ONCE YOU’VE STARTED:
Stop and make an authentic connection: Networking is about making positive, authentic connections with people and building upon those connections over time. One distinct way online networking is different than face-to-face networking is that people will sometimes enter into your network without any direct communication between the two of you. If you don’t stop to connect, though, then a potential opportunity for authentic communication has passed. So, rather than simply accept a request from a long-lost classmate, for instance, take the time to ask them about themselves as soon as they enter your network: “How are they? What are they doing these days?” etc. We’re all moving fast and spending too much time on social networking sites can zap our energy, but if you take the time to welcome a person in this way, you’ll renew your relationship in a more authentic, positive, and substantial way. And, even if you don’t actively communicate with this person, each of you will feel more comfortable and open to connecting six months down the road should you want to connect for a professional networking reason. And, aside from making an authentic reconnection with someone you genuinely liked, on a professional networking level, keep in mind that you’re more likely to make significant new professional connections through people that aren’t in your immediate circles. Moreover, if you left a positive impression on someone 20 years ago, it’s likely that impression still resonates. Be yourself, be professional: If you’re mixing “business and personal” on a site, remember that your networks are likely to have individuals with diverse religious and political beliefs as well as different senses of humor. So, while you should be yourself, keeping your posted information thoughtfully crafted, and your communication neutral and respectful will keep your appearance online professional.
Work It!: Once you’re in a network, take the time to stay active in it, even if it’s for one or two hours a week (If you’re looking for a job, more active participation is encouraged). Engage in and continue “conversations” actively within your network since in addition to authentic connections, familiarity and frequency of interactions helps you build relationships. In addition, make a list of colleagues, former bosses, and the like that you’ve lost touch with, and if it’s appropriate for you to reconnect with them through your network, invite them in or send a nice virtual note to them touching base. These gestures can spark conversation and reignite professional relationships. Lastly, to maximize the effectiveness of sites like Linkedin, take the time to read a tutorial – available for the asking on the web.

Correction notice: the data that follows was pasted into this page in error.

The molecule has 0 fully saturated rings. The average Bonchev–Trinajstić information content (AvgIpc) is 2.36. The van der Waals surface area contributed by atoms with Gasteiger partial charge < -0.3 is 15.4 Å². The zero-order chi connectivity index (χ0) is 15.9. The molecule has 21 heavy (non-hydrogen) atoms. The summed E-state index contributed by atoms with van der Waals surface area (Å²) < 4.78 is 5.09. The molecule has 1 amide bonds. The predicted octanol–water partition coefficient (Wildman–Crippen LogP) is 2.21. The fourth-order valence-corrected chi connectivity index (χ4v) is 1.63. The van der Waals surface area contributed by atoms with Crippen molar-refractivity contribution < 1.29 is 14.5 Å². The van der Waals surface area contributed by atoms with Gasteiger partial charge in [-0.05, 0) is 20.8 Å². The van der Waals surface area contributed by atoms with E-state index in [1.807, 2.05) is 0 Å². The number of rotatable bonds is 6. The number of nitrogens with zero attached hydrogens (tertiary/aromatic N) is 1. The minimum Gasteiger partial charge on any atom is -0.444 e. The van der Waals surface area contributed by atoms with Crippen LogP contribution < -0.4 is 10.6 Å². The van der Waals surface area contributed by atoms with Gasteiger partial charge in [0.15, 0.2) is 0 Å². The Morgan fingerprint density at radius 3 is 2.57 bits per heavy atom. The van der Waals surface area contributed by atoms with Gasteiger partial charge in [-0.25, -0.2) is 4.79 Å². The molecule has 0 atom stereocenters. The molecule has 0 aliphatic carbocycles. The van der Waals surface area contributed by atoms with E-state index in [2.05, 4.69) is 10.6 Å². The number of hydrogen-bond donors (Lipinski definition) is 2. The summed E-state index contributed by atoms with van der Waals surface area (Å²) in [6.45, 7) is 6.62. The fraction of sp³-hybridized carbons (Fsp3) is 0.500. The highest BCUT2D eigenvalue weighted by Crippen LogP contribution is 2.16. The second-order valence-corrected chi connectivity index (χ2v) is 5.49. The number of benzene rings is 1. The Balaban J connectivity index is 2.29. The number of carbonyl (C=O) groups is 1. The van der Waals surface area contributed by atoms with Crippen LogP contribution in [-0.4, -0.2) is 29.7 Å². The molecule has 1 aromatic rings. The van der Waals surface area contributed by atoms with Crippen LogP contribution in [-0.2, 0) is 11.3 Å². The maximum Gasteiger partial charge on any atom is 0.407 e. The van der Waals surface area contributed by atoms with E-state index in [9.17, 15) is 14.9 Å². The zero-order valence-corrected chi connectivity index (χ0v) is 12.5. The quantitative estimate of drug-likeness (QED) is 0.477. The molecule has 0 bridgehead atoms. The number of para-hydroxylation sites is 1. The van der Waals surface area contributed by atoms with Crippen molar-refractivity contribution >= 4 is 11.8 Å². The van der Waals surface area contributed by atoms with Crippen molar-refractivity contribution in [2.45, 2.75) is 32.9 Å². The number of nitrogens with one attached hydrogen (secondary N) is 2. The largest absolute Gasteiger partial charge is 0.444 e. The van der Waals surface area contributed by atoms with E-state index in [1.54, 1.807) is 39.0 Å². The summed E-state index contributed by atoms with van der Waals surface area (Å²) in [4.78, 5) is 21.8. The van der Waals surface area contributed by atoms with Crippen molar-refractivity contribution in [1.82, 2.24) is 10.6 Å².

Take the leap out of the cyber world: Attempt to build relationships on a face-to-face level when appropriate. Even if it’s just meeting and old colleague you like for coffee to catch up, personal meetings are almost always great relationship strengtheners. Similarly, if you notice that a friend of yours is in a network with someone you’d like to meet professionally, inquire if your friend would be willing to set up an introduction or if you could use their name when you introduced yourself (via phone or email is often more appropriate unless the site’s invites “stranger introductions” – each site has a unique set of norms).